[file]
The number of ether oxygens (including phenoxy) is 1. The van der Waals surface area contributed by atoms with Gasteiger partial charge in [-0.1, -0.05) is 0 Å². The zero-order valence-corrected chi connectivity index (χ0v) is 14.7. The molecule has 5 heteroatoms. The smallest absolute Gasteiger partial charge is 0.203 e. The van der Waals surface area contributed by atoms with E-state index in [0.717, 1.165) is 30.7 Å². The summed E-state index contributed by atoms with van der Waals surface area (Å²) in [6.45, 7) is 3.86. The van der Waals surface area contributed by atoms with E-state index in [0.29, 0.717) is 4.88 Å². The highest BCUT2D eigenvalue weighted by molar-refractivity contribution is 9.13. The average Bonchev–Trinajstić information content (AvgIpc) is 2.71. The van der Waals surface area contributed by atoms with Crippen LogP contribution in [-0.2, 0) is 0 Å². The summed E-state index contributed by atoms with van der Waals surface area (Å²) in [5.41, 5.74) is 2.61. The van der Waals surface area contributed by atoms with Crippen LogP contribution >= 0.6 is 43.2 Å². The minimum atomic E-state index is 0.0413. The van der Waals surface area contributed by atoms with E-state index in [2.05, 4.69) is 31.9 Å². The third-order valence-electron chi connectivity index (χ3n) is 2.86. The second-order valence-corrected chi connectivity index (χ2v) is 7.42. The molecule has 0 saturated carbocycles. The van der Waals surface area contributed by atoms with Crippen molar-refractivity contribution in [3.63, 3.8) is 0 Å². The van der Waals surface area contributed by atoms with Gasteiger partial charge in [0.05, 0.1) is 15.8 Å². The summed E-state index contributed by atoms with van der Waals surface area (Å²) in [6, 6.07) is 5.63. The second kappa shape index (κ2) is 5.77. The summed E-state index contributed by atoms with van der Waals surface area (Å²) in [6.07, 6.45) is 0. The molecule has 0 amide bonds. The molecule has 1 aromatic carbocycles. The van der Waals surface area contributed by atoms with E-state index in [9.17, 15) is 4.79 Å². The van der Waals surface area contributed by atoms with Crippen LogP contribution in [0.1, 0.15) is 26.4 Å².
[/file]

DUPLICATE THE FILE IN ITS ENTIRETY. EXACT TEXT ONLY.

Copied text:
The number of ether oxygens (including phenoxy) is 1. The van der Waals surface area contributed by atoms with Gasteiger partial charge in [-0.1, -0.05) is 0 Å². The zero-order valence-corrected chi connectivity index (χ0v) is 14.7. The molecule has 5 heteroatoms. The smallest absolute Gasteiger partial charge is 0.203 e. The van der Waals surface area contributed by atoms with E-state index in [0.717, 1.165) is 30.7 Å². The summed E-state index contributed by atoms with van der Waals surface area (Å²) in [6.45, 7) is 3.86. The van der Waals surface area contributed by atoms with E-state index in [0.29, 0.717) is 4.88 Å². The highest BCUT2D eigenvalue weighted by molar-refractivity contribution is 9.13. The average Bonchev–Trinajstić information content (AvgIpc) is 2.71. The van der Waals surface area contributed by atoms with Crippen LogP contribution in [-0.2, 0) is 0 Å². The summed E-state index contributed by atoms with van der Waals surface area (Å²) in [5.41, 5.74) is 2.61. The van der Waals surface area contributed by atoms with Crippen LogP contribution >= 0.6 is 43.2 Å². The minimum atomic E-state index is 0.0413. The van der Waals surface area contributed by atoms with E-state index in [2.05, 4.69) is 31.9 Å². The third-order valence-electron chi connectivity index (χ3n) is 2.86. The second-order valence-corrected chi connectivity index (χ2v) is 7.42. The molecule has 0 saturated carbocycles. The van der Waals surface area contributed by atoms with Crippen molar-refractivity contribution in [3.63, 3.8) is 0 Å². The van der Waals surface area contributed by atoms with Gasteiger partial charge in [0.05, 0.1) is 15.8 Å². The summed E-state index contributed by atoms with van der Waals surface area (Å²) in [6, 6.07) is 5.63. The second kappa shape index (κ2) is 5.77. The summed E-state index contributed by atoms with van der Waals surface area (Å²) in [6.07, 6.45) is 0. The molecule has 0 amide bonds. The molecule has 1 aromatic carbocycles. The van der Waals surface area contributed by atoms with E-state index in [9.17, 15) is 4.79 Å². The van der Waals surface area contributed by atoms with Crippen LogP contribution in [0.1, 0.15) is 26.4 Å².